(Reuters) - The U.S. Food and Drug Administration has declined to approve Intercept Pharmaceuticals Inc’s therapy for a progressive liver disease, the company said on Monday, sending its shares tumbling 40% in early trading.
The FDA has sought additional post-interim analysis data from an ongoing late-stage trial in support of the marketing application as it found predicted effectiveness of the treatment failed to outweigh its potential risks. (reut.rs/2ZhKnbP)
The therapy, chemically known as obeticholic acid, is designed to improve fibrosis, or the build up of scar tissue in the liver caused by non-alcoholic steatohepatitis (NASH), a chronic disease related to obesity.
Intercept said the FDA’s decision was premature and disagreed with the denial of approval based on the treatment’s effectiveness.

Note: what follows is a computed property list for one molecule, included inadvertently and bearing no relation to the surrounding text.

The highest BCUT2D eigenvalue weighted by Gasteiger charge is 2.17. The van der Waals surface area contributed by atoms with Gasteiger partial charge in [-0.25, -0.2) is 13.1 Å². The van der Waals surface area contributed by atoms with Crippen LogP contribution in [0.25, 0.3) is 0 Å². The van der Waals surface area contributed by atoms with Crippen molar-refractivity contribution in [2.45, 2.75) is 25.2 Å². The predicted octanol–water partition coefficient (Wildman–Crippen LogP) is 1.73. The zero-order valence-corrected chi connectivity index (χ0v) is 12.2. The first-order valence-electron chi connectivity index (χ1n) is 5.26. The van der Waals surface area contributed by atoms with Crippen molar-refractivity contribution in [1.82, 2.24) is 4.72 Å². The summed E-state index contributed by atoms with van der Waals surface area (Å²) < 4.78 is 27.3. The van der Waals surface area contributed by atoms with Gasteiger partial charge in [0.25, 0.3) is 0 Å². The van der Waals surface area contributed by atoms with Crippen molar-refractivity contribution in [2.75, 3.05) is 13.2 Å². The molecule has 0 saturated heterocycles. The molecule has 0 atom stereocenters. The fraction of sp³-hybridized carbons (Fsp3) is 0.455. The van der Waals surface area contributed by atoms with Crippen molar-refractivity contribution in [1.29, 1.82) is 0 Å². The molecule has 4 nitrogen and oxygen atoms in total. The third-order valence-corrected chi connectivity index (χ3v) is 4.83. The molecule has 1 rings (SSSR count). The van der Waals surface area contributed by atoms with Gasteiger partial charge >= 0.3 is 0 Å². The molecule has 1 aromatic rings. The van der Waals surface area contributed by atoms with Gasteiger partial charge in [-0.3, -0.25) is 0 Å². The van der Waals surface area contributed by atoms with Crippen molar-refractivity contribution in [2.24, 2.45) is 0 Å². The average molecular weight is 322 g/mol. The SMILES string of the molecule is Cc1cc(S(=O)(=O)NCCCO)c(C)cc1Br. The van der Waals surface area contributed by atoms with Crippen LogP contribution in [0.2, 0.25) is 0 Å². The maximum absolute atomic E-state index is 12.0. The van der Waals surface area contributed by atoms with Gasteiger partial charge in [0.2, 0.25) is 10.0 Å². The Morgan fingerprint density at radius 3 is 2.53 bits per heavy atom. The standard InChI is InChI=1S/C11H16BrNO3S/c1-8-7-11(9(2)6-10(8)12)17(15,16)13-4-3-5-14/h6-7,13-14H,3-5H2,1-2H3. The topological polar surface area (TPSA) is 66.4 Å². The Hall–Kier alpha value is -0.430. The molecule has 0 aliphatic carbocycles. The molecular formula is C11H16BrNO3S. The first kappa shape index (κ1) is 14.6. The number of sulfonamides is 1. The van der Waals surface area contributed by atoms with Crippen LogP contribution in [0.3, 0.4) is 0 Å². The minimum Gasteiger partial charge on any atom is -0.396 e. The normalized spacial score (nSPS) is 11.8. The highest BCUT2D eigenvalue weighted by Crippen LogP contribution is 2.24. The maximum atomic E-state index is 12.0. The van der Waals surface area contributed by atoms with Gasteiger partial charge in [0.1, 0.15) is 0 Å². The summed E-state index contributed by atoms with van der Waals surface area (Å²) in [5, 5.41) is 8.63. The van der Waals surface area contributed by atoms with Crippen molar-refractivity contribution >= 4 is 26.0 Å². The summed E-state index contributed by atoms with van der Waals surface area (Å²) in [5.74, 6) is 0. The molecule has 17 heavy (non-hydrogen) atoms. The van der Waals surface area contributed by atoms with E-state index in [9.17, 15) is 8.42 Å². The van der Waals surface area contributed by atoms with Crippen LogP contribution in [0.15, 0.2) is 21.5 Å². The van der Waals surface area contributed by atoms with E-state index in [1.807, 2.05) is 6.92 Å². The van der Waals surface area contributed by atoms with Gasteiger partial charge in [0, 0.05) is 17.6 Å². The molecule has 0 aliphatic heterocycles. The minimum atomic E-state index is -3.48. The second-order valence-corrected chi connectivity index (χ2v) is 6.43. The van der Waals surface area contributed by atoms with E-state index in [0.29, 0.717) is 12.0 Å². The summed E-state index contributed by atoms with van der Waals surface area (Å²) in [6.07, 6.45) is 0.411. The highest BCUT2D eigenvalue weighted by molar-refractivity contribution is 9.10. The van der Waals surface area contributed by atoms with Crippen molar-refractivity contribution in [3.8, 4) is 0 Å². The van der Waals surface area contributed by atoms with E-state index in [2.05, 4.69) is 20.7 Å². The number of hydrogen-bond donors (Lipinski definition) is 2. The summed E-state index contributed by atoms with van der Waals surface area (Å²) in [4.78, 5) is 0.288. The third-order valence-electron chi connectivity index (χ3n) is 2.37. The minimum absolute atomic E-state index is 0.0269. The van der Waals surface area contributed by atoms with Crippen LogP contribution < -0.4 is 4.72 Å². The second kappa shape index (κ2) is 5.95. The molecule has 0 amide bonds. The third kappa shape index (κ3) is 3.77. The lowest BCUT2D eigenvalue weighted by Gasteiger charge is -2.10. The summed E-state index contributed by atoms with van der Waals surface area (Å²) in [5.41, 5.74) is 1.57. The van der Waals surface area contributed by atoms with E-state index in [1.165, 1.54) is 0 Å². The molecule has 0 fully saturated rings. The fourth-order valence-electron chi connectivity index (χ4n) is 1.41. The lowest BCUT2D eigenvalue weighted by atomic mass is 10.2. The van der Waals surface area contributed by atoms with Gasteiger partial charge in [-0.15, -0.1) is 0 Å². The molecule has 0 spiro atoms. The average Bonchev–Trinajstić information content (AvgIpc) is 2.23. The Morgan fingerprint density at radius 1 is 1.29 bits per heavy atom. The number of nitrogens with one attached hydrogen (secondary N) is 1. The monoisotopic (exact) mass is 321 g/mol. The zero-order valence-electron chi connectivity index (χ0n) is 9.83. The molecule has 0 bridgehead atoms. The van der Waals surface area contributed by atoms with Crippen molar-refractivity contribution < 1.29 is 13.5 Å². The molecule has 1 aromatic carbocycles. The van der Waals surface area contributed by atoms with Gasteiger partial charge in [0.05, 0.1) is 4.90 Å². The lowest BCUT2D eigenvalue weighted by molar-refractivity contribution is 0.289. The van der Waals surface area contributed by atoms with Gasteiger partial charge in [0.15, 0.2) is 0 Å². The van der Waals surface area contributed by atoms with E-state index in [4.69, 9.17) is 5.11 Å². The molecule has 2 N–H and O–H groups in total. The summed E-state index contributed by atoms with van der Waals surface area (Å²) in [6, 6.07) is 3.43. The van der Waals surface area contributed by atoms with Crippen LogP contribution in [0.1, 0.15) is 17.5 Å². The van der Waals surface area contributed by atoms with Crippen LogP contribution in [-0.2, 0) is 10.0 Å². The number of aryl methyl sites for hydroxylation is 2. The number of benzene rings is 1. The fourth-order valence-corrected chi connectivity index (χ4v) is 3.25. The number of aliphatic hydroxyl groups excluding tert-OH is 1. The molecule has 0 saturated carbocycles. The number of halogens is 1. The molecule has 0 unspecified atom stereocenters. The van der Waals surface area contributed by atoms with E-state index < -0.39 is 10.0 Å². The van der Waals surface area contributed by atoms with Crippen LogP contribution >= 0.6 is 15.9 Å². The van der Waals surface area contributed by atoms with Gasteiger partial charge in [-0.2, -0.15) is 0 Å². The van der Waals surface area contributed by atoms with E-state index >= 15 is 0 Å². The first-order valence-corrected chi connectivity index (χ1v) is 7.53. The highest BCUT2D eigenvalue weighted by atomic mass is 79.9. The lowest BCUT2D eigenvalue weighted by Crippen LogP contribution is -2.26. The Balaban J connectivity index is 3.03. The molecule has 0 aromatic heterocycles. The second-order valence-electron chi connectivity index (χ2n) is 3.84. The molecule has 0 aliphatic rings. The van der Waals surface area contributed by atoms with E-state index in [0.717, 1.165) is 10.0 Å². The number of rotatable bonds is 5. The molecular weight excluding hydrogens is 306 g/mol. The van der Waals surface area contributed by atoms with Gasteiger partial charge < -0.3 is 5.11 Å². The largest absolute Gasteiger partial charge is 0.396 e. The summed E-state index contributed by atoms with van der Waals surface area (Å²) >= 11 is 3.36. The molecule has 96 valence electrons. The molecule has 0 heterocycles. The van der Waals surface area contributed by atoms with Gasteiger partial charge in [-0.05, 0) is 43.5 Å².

The company said there was a lack of clarity regarding what efficacy data FDA is looking for, adding that the agency never said the drug was unapprovable.
“We are very concerned that the agency’s apparently still evolving expectations will make it exceedingly challenging to bring innovative therapies to NASH patients with high unmet medical need,” Chief Executive Officer Mark Pruzanski said.
NASH, which affects around 5% of Americans and is poised to become the leading cause of liver transplants, has currently no approved treatment.
As fat-filled diets make bigger chunks of the global population prone to developing the disease, some analysts expect the market for NASH drugs to reach up to $35 billion.
“(The decision) potentially raises the bar for all NASH companies and makes it a bit more murky as to what FDA wants to see for approvals in NASH,” Jefferies analyst Michael Yee said.
The industry has been littered with disappointments, including last year’s trial failure of Gilead Sciences Inc’s three-drug combination.
(This story corrects prevalence of NASH in U.S. to 5% from 25% in paragraph seven)
Reporting by Saumya Sibi Joseph and Trisha Roy in Bengaluru; Editing by Maju Samuel and Arun Koyyur